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Mother Teresa’s “Crisis of Faith”

What are we to make of Mother Teresa’s crisis of faith? That is a question I have been repeatedly asked in recent days. This week’s TIME cover story by David van Biema caught the attention of millions around the world, and it raises some of the most important questions about the Christian faith.

In a new book, Mother Teresa: Come Be My Light, previously undisclosed letters raise basic questions about her understanding of the Gospel. David van Biema’s article, “Mother Teresa’s Crisis of Faith,” brings many questions to light.

I have written a column on these questions at “On Faith,” the project of The Washington Post and Newsweek magazine. Here is the main portion of my article:

The recent revelations of Mother Teresa’s spiritual struggle should remind all believing Christians that our faith is in Christ — not in our feelings.

The disclosure of previous secret letters from Mother Teresa indicates that she was deeply troubled by doubts and a sense of Christ’s absence. The fact is that many Christians struggle with doubt. Indeed, the most thoughtful believers are most likely of all to understand what is at stake, and thus to suffer pangs and seasons of doubt.

Doubt can be healthy. It can drive believers to a deeper knowledge of what we believe and a deeper embrace of the truth of the Gospel. It can deepen our trust in God and mature our faith. At the same time, doubt can be a form of sin . . . a refusal to trust God and his promises.

This can also be the root of depression, especially spiritual depression. I would not presume to read Mother Teresa’a heart or soul, but I can reflect on the questions raised by her experience.

The Christian Gospel is the good news that God saves sinners through the atonement accomplished by Jesus Christ — his cross and resurrection. Salvation comes to those who believe in Christ — it is by grace we are saved through faith.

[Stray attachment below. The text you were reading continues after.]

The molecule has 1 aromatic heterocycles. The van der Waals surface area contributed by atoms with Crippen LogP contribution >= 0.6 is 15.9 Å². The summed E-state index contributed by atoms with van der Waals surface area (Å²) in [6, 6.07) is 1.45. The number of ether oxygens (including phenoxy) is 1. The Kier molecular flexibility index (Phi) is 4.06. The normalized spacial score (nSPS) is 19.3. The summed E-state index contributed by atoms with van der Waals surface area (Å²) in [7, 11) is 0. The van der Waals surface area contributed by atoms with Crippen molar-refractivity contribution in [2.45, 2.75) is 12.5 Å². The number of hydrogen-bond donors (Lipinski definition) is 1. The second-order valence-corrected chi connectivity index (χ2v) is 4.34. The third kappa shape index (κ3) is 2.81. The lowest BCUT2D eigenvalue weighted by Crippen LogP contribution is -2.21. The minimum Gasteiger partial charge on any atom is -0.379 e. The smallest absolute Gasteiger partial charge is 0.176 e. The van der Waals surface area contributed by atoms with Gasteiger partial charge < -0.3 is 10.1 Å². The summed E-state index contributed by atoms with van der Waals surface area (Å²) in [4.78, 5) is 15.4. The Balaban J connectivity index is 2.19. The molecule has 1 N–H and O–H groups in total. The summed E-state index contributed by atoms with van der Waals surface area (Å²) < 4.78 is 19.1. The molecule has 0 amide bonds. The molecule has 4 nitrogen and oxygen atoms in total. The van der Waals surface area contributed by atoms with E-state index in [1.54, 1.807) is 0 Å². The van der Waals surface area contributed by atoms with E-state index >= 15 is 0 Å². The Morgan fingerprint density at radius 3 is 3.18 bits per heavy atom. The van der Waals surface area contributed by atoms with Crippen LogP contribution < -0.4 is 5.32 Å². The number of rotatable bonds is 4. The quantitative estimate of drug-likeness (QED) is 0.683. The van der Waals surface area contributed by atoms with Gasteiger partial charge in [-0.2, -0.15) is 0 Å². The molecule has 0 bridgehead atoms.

But the faith that saves is not faith in faith, nor faith in our ability to maintain faith, but faith in Christ. Our confidence is in Christ, not in ourselves.

There is a sweet and genuine emotional aspect to the Christian faith, and God made us emotional and feeling creatures. But we cannot trust our feelings. Our faith is not anchored in our feelings, but in the facts of the Gospel.

As an evangelical Christian, I have to be concerned that part of Mother Teresa’s struggle was that she did not consider herself worthy of salvation. She was certainly not worthy of salvation. Nor am I. Nor is any sinner. The essence of the Gospel is that none is worthy of salvation. That is what makes salvation all about grace. As the Apostle Paul taught us, the wonder of God’s grace is that while we were sinners, Christ died for us.

Our confidence is in Christ, not in ourselves. We are weak; He is strong. We fluctuate; He is constant. We cannot trust our feelings nor our emotional state. We trust in Christ. Those who come to Christ by faith are not kept unto him by our faith, but by his faithfulness.

I possess no ability to read Mother Teresa’s heart, but I do sincerely hope that her faith was in Christ, and not in her own faithfulness.

Be sure to read the article and reader comments — and also see what others have to say at “On Faith.”